ISSUE There's a lot of awareness about heart disease and its increasing incidence among young adults. Instead of ignoring the risk factors, GEETA PADMANABHAN suggests simple ways to help add years to life
I t's all there in black and white and re(a)d. Nearly 25 per cent of India's young adults are at risk for coronary heart disease (CHD). The age at which one gets a heart attack is plummeting. City cardios note a surge in the number of young heart patients. Diabetes, a marker for CHD, is on the upswing among the young and the old. Nearly 40 per cent of city school kids are obese. Adults are gaining abdominal fat (beer/rice belly) and that's bad news for the ticker. If all this is not enough, population studies across the world smack our families right at the heart: Indians are genetically predisposed to heart disease.
Our hearts are at risk, and not because of love. In fact, we seem to hate our heart. Or why would we spend off-work hours sitting somewhere? We don't check our weight. We eat unhealthy fried, cheese-covered, spicy junk at all hours, and quench our thirst with high-calorie carbonated drinks. We count video/Xbox games as sports. We ride bikes where we can walk. Young India, the largest part of our 120-plus crore population puffs at cigarettes and prefers the elevator to springing up the stairs. It's happening in front of our eyes. We're betraying our heart.
Oh, we've been told what to do. Don't smoke, drink less, eat light, lean heavily on coloured veggies and fruits, exercise regularly, de-stress through yoga, music and socialising, and find a good work-life balance. Cut down salt (packaged, baked food, salted nuts) and oil. We've heard them so often, it longer seems to register with us. “Yeah, I do walk down the corridor to reach my office,” we say. “Yes…I skip breakfast, grab a fruit after dinner, and sure I get two weeks off during Christmas. Our clients across the globe shut down store.” We don't play outdoor games at all.
Heart-care can wait, we think. It can't. No time? We need to adopt practices that will take a short time. Exactly what Dr. Mehmet Oz offers. “Do these in 60 seconds or less to add years to your life,” he says.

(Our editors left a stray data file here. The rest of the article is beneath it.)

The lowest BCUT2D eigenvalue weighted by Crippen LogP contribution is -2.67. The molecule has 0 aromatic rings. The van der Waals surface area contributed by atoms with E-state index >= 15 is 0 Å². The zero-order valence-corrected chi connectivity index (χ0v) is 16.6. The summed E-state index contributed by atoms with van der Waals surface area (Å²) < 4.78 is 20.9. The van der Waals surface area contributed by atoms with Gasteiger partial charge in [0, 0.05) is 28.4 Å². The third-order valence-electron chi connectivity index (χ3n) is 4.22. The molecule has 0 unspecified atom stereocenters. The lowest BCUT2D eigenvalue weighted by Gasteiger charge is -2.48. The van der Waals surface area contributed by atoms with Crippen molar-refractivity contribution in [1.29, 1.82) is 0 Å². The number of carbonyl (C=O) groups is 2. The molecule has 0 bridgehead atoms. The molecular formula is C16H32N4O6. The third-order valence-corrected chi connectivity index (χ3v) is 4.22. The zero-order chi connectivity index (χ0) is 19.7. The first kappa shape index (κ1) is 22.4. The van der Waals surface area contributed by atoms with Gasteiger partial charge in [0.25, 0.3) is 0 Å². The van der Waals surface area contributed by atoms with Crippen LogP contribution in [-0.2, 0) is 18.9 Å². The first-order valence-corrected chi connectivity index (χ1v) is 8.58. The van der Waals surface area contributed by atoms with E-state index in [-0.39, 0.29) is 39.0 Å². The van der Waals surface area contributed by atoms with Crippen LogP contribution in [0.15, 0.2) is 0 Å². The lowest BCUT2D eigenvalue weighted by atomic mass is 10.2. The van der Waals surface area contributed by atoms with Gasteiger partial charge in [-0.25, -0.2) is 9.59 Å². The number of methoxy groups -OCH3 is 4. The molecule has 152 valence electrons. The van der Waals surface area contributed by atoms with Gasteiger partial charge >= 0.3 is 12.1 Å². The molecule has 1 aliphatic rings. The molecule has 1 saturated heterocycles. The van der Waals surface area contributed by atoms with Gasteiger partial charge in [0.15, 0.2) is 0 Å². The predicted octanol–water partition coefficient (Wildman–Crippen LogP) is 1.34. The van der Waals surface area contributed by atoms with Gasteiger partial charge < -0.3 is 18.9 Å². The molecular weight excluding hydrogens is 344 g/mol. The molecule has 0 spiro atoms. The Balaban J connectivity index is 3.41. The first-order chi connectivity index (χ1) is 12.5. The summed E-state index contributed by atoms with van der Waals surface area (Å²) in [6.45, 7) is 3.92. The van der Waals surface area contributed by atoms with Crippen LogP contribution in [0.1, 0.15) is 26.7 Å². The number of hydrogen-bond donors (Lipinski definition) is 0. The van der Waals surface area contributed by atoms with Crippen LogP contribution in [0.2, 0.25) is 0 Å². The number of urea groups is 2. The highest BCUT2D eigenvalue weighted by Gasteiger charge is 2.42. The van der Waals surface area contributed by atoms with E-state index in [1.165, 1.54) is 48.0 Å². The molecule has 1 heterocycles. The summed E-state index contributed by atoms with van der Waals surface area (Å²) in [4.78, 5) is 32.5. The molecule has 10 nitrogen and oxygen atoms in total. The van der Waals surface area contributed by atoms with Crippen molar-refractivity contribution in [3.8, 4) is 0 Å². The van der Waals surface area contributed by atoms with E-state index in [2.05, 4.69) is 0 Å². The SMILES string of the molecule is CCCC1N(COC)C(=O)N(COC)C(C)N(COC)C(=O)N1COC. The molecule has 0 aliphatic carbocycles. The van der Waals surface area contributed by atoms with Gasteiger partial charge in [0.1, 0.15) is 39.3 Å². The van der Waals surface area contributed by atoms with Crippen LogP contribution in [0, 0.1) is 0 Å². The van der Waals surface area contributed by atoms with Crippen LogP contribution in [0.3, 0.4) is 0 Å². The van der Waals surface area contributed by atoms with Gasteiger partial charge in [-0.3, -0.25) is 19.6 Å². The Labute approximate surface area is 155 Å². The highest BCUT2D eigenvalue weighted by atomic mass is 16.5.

First, don't sit for long. People who sit for four or more hours a day outside work have a 50 per cent greater risk of dying from any cause than those who sit less than two hours a day. Take a minute-long walk at least once an hour. Every step counts toward the 10,000 you should be taking every day.
Eat an egg. This nutritional powerhouse provides 13 per cent of your daily protein requirement and only 4 per cent of the average recommended daily calorie count. Its lutein, an antioxidant that protects your eyes, may prevent Alzheimer's. The choline in the yolk reduces brain inflammation.
Swallow 200 micrograms of chromium polynicotinate a day. Research shows chromium, a trace mineral helps maintain proper blood sugar levels by increasing cell sensitivity to insulin, steeling your body against Type II diabetes.
Keep teeth clean. The bacteria in your teeth will infect the gums and enter the bloodstream, where they can cause inflammation in the arteries and contribute to plaque build-up on blood vessel walls. Gum disease leads to all sorts of problems.
Check pulse. Before you get out of bed, press your index and middle fingers against the inside of your wrist below your thumb and count the beats for 30 seconds. Then double that number. A rate of 90 or above triples a woman's risk of dying from heart disease. If your heart rate is high, consider adding more omega-3 fatty acids to your diet.
Do self massage. Press your thumbs against the sides of your nose just below your browbone; then walk your index and middle fingers across your brows and finish by lightly rubbing your temples. Massage prompts a drop in cortisol and adrenaline and a surge in feel-good endorphins.
Don't jump on to the exercise area as a “week-end warrior”, make it part of life routine, say others. Stand up to talk on the phone. Do not internalise stress. Talk (not shout) about it, laugh it off, get social support. Keep in touch with friends and tolerable members of the family. Robert Ostfeld, MD, considers snoring (sleep apnoea) a serious heart risk. So if you snore and wake up feeling tired, talk to your doctor.
Time is muscle, not money. At the first sign of trouble go for a check-up.